“I feel we have the opportunity to go out and be the best receiving group in the nation,” the senior said. “And the way we go about doing it is [by] preparing ourselves during the week and hopefully performing on Saturdays.”
On the ground
As much as Walker likes to catch the ball, his main task is to run, and run he does. The sophomore ran for 100 of the Irish’s 275 yards rushing Saturday. He was joined in the backfield by Rashon Powers-Neal, Asaph Schwapp and Travis Thomas.
Walker’s vision, however, is what makes him stand out, and Weis recognizes this.
“Obviously we don’t want to take too many risks as far as going east and west on the field,” Weis said. “We always prefer to be going north and south. Sometimes if you have a running back with great instincts, you have to let him play.”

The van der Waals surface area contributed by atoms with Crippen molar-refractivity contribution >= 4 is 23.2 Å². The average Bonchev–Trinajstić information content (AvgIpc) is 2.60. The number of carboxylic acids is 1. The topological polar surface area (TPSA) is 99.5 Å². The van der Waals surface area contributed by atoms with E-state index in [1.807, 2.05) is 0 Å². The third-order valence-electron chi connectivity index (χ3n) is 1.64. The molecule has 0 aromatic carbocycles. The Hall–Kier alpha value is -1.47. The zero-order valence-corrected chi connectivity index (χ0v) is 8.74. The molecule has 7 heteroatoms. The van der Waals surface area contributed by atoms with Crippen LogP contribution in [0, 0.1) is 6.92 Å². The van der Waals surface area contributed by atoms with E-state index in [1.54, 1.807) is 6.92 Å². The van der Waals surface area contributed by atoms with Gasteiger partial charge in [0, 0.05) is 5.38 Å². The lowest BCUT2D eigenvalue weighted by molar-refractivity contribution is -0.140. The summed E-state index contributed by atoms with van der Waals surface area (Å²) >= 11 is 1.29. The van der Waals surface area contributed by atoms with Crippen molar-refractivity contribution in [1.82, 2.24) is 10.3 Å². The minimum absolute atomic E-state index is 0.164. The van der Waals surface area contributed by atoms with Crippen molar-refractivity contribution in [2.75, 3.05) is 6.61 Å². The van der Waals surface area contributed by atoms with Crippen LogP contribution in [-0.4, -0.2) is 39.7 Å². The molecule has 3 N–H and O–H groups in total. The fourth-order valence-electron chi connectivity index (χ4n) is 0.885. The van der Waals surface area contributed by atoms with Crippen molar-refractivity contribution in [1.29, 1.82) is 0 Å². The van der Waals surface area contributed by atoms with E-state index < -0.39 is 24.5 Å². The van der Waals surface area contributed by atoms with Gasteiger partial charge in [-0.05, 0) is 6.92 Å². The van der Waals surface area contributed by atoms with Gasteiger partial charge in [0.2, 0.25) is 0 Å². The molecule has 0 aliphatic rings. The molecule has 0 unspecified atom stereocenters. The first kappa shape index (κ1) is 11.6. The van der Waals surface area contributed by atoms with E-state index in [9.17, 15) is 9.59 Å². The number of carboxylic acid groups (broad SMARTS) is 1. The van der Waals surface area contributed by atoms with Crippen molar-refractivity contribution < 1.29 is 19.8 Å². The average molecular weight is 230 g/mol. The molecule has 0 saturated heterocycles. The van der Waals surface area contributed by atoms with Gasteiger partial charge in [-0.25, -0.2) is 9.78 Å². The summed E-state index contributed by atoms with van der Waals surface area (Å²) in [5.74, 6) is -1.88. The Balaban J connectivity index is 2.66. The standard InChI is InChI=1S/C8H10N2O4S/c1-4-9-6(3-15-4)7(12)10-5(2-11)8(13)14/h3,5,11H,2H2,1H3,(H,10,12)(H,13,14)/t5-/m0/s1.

And Walker said when he plays, he lets his instincts take over.
“I think out there on the field you just have to feel it,” he said. “It’s not really something you think about when you’re out there running. But I know when the game is over the coaches will let you know if you’re doing too much east-west.”
Powers-Neal, meanwhile, scored more touchdowns last week in one game than he has in his career – three, to be exact. The senior ran for 41 yards on eight carries and caught one pass.
But now it’s No. 3 Michigan, and Walker, who burst onto the scene last season with 115 yards rushing and two touchdowns against Michigan in Notre Dame’s 28-20 victory, said this week is no different for him.
“We have our goals set of what we need to do to go out there and be productive and to be successful,” Walker said. “This Michigan game is no different from another game.”
In the trenches